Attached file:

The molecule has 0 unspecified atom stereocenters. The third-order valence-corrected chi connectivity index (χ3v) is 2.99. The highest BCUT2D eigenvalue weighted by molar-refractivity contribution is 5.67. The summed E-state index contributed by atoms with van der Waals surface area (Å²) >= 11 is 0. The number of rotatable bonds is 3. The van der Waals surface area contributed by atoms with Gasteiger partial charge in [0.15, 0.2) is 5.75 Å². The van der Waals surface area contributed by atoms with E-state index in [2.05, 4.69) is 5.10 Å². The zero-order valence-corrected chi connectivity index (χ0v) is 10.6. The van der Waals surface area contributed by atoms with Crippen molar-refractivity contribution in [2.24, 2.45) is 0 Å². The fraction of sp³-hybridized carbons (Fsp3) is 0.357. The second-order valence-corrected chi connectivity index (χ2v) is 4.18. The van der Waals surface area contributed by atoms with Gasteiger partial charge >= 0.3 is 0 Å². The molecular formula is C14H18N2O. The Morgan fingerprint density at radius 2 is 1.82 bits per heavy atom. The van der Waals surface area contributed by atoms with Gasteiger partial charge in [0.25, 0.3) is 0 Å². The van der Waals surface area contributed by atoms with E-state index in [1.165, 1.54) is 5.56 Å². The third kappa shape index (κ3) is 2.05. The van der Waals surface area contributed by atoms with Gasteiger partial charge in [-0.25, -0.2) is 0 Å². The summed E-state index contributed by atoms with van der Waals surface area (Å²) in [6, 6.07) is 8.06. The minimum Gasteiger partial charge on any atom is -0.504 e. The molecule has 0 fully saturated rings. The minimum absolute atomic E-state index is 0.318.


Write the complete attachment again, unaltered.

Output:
The molecule has 0 unspecified atom stereocenters. The third-order valence-corrected chi connectivity index (χ3v) is 2.99. The highest BCUT2D eigenvalue weighted by molar-refractivity contribution is 5.67. The summed E-state index contributed by atoms with van der Waals surface area (Å²) >= 11 is 0. The number of rotatable bonds is 3. The van der Waals surface area contributed by atoms with Gasteiger partial charge in [0.15, 0.2) is 5.75 Å². The van der Waals surface area contributed by atoms with E-state index in [2.05, 4.69) is 5.10 Å². The zero-order valence-corrected chi connectivity index (χ0v) is 10.6. The van der Waals surface area contributed by atoms with Crippen molar-refractivity contribution in [2.24, 2.45) is 0 Å². The fraction of sp³-hybridized carbons (Fsp3) is 0.357. The second-order valence-corrected chi connectivity index (χ2v) is 4.18. The van der Waals surface area contributed by atoms with Gasteiger partial charge >= 0.3 is 0 Å². The molecular formula is C14H18N2O. The Morgan fingerprint density at radius 2 is 1.82 bits per heavy atom. The van der Waals surface area contributed by atoms with Gasteiger partial charge in [0.25, 0.3) is 0 Å². The van der Waals surface area contributed by atoms with E-state index in [1.165, 1.54) is 5.56 Å². The third kappa shape index (κ3) is 2.05. The van der Waals surface area contributed by atoms with Gasteiger partial charge in [-0.25, -0.2) is 0 Å². The summed E-state index contributed by atoms with van der Waals surface area (Å²) in [6, 6.07) is 8.06. The minimum Gasteiger partial charge on any atom is -0.504 e. The molecule has 0 fully saturated rings. The minimum absolute atomic E-state index is 0.318.